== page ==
Detecting Hidden Hip Fractures
If you've sustained an injury or trauma to your hip, and have persistent pain, you need to have diagnostic testing to check for the presence of a hip fracture. Because hip fractures are hard to diagnose with X-rays alone, further testing is necessary if patients continue to have pain.
Recently emergency rooms have seen this type of situation where a patient arrives for treatment, after an injury or fall, but the X-rays are normal even though they have a fracture.
With the prevalence of hip fractures in the elderly, we need to have additional testing available, if these X-rays don't locate a fracture, and the pain persists. If you have normal hip X-rays but can't bear weight or the pain doesn't go away, ask for additional testing, like a CT scan or MRI.
Emergency rooms see this type of hidden hip fracture, where the patient has persistent pain from trauma, but the X-rays don't show a fracture. If they don't find a fracture, the patient is sent home or enrolled in an elder care program that includes rehabilitation. In some cases the symptoms may worsen if a fracture isn't treated.
To eliminate these misdiagnoses, emergency rooms implemented a clinical triad of signs that they use to determine the extent of the injury. Below is an explanation of these symptoms.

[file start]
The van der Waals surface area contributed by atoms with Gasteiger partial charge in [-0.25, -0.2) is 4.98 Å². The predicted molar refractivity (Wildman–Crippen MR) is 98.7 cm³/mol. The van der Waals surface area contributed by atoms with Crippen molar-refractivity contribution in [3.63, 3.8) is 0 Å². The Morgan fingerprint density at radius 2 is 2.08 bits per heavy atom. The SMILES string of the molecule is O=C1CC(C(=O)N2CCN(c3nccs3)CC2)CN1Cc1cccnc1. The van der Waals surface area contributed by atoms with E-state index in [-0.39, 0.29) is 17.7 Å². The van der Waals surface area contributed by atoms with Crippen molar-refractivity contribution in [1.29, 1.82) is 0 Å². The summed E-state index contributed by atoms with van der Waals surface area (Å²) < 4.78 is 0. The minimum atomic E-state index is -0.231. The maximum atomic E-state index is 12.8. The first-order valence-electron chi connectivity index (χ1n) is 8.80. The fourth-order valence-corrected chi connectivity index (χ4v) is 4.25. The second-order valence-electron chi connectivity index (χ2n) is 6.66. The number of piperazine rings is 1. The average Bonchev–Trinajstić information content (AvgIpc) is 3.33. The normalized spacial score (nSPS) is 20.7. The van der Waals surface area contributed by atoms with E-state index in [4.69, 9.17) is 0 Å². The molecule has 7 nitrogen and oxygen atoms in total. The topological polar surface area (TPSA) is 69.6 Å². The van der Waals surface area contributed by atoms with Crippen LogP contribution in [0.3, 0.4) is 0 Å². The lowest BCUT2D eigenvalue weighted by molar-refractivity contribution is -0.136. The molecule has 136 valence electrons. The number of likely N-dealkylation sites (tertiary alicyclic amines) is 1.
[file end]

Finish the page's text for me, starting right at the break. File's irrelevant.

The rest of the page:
The clinical triad includes:
- Inability to straight leg lift
- Limitation of rotation due to hip pain
- Groin tenderness with deep palpation
If a patient has some or all of these signs, the hospital would order additional testing to get a better view of the area with MRI or CT scan. If these imaging studies find a femoral neck fracture proper fracture treatment begins.
When the Doctors see all three signs, the patient has a definite fracture. If the patients present with two signs, they may have a fracture. When the patient has one sign they may have hip arthritis, avascular necrosis, or possibly synovitis, which is an inflammation of the synovial membrane.
Some insurance companies will not pay for additional testing when the initial X-ray is normal, so using this triad will help to justify further testing and prevent the problems that could occur if the patient was sent home, or to elder care with an undiagnosed fracture.
To add to this problem, some clinics don't have access to imaging equipment, so X-rays are all they have to determine the extent of the injury. With this simple checklist of symptoms, many misdiagnoses could be avoided.
If more clinics and emergency rooms use this clinical triad of signs, it would cut down on unnecessary surgical procedures, and offer faster surgical treatment for those with two or three of the limitations, that have a confirmed fracture.
Orthopedic Surgeons, Drs. Rajkumar and Tay, from the United Kingdom developed this clinical triad to correctly identify hip fractures in a pilot study from June 2004 to December 2005 at Wexham Park and Nottingham Hospitals.